Fantasy atmospheric bradburyesque flash fiction

The Longest Night of Summer

By Renee Carter Hall
Jun 8, 2018 · 409 words · 2 minutes

Walked around PIazza Navona which wasn’t as crowded as expected, saw this carousel that took me back to the days before myself.

Photo by Ran Berkovich via Unsplash.

From the author: A summer night, an empty carnival, and a quiet promise...

The mechanic is slender, with skin the color of smoke, and he smells of oil and hot metal. Greasy rags hang out of every pocket, and there is no name stitched on his coveralls. His step is light, but his eyes are solemn. He looks like the sort of man who might whistle as he walks through the carnival grounds this night, when all the rides are dark and silent. But he is silent too.

He passes the kiddie roller coaster that was rattling on the far turn today. It’s none of his concern. The swing with the grinding gears doesn’t merit a glance. His gaze is fixed on the painted horses of the carousel, on the OUT OF ORDER sign hanging on the chain across the entrance. He unhooks the chain and passes through. When he sets his toolbox on the platform, a hollow clank echoes. He doesn’t open it.

Now his eyes are alight, eager, and he walks from one horse to another, speaking softly, a language of murmur and whisper, touching a nose here, a flank there, running hands down the carved legs. From far beyond the grounds, far beyond the night, come echoes of whinnies and stamping hooves. He speaks their names to them again: Alidor, Fleethoof, Wind’s-heart, Keshla. Under his hands, the wood shudders, like the fly-twitch of a horse’s hide, but that is all they are allowed.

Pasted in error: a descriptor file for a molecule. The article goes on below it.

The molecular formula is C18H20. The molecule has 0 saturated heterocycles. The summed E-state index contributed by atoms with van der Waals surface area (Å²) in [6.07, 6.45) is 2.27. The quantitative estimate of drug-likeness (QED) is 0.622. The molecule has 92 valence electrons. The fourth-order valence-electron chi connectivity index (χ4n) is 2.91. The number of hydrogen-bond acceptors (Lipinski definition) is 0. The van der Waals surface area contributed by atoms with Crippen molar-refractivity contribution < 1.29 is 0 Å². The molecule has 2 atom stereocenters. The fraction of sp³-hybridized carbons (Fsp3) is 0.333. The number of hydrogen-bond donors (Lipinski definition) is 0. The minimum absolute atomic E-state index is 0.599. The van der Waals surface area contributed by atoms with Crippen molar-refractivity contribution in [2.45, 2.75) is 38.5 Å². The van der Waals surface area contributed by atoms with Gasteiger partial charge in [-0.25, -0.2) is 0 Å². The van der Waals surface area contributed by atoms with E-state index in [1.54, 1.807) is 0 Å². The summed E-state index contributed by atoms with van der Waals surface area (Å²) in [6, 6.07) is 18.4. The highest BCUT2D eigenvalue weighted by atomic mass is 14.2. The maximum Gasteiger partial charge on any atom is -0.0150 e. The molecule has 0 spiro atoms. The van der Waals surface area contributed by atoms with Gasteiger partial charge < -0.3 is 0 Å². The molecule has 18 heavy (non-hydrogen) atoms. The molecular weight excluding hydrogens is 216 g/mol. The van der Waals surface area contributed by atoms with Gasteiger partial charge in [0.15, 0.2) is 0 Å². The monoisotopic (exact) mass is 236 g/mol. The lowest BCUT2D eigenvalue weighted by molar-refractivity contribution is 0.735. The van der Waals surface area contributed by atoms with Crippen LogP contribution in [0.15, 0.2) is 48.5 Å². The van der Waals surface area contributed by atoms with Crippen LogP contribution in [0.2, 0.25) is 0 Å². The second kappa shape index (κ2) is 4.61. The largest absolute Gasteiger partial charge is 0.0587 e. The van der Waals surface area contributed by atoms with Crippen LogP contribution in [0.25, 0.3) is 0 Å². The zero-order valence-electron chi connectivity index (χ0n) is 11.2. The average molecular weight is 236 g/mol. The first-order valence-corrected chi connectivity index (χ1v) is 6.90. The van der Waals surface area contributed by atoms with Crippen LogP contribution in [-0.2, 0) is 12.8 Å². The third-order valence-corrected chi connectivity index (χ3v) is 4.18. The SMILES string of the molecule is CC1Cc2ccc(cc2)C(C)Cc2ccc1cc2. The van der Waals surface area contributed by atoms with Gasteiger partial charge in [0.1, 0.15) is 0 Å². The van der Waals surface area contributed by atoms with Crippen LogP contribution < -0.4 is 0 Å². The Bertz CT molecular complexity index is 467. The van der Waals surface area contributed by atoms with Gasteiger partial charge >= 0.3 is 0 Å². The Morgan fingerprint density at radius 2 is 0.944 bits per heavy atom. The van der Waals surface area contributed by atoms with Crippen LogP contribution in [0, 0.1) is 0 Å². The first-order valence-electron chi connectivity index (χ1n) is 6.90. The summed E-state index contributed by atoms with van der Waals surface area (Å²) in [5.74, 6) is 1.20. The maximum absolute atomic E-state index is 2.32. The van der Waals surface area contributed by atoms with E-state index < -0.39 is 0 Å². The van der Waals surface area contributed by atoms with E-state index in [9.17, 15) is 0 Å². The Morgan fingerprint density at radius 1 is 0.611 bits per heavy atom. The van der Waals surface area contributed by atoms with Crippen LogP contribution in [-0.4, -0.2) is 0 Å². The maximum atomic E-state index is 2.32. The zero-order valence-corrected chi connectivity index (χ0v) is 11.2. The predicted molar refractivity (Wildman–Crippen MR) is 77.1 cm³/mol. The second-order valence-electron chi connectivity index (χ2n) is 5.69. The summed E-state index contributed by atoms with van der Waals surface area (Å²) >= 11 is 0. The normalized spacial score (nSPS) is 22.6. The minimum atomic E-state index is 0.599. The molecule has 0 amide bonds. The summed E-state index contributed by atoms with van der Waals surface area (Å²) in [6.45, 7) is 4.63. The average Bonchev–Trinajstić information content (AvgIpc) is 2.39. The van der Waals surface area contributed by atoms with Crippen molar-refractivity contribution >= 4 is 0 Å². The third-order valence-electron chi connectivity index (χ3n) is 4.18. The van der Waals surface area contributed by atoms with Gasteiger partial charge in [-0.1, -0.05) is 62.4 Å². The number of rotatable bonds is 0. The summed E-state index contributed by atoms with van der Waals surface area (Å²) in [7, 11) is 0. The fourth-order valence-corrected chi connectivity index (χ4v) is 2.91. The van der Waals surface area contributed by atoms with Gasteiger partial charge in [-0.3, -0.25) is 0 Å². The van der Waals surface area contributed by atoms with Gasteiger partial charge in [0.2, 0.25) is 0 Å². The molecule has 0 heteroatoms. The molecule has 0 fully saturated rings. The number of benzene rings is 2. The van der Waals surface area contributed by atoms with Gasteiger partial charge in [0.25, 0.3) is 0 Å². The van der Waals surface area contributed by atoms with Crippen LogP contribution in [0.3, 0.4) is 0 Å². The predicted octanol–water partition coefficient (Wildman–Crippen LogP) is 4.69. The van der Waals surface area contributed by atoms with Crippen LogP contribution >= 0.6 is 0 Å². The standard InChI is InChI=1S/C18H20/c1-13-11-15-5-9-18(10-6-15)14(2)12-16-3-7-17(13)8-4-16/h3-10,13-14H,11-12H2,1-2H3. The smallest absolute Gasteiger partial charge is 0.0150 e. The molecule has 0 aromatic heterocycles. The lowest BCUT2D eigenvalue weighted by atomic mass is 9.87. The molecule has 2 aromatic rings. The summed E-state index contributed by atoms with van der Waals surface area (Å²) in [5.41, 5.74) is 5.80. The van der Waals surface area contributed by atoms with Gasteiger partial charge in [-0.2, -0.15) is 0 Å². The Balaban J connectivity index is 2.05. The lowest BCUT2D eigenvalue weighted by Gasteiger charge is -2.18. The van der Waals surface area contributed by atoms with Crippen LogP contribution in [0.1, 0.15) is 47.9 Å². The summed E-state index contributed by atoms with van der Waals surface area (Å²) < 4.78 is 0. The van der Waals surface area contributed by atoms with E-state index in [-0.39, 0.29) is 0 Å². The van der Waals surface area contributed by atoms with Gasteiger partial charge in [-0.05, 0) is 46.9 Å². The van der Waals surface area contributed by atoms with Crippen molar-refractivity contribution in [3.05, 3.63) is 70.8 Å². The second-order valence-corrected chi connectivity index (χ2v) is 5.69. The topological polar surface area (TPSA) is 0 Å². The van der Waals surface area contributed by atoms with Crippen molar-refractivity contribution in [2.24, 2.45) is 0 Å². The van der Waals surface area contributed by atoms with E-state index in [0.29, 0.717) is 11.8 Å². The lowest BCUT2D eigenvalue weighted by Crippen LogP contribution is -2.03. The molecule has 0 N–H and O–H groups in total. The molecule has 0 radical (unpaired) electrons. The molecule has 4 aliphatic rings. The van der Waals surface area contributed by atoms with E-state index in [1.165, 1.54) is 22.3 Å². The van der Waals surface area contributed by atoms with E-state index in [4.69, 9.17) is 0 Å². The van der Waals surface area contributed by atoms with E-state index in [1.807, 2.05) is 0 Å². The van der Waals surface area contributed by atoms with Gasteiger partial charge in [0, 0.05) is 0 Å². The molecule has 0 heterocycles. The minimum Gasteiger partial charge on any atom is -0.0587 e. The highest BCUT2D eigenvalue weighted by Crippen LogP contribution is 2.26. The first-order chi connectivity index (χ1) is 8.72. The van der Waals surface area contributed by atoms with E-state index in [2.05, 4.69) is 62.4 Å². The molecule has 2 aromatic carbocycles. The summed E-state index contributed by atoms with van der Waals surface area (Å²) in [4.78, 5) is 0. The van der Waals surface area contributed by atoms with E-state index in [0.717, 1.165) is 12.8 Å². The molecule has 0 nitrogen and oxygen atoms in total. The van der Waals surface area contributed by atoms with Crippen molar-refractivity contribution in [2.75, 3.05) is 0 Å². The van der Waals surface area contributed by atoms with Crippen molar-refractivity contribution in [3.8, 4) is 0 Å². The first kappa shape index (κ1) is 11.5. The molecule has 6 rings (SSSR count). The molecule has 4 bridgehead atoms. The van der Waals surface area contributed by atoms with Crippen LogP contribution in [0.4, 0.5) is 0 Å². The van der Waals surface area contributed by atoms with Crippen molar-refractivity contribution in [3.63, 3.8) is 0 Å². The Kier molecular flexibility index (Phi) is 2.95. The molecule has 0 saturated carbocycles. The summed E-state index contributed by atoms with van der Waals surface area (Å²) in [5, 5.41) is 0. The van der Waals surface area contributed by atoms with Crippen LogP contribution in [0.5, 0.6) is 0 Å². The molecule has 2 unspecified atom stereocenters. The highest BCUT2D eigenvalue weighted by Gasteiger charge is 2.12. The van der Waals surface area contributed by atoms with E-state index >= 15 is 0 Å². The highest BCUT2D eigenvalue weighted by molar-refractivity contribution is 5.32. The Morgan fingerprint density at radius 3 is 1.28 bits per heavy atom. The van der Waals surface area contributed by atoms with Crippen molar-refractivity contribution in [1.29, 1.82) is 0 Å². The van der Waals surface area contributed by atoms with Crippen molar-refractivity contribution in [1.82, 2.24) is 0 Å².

He polishes their saddles and bridles, the paint brightening under his rag. He feels them soothe again, for a while. It’s hard on all of them, hardest on him. Only when they have circled a thousand times a thousand will they be free again, and that is many years away. For now, they will run and leap on their poles, snort and prance only in the fancies of their riders.

“Patience,” he whispers, stuffing the rag back into his pocket, “patience,” the word a comfort, a benediction.

He unhooks the OUT OF ORDER sign and places it carefully aside. The night smells of mud and metal and frying oil, popcorn butter and burnt sugar, but for a moment the breeze carries the scent of flowers that bloom in an endless spring, of sweet grass in sunlight and rich, ancient earth.

“Patience,” he whispers again. He picks up his toolbox and walks back through the grounds. He still looks like the sort of man who might whistle, but the night is silent, and so is he.

This story originally appeared in Beorh Weekly.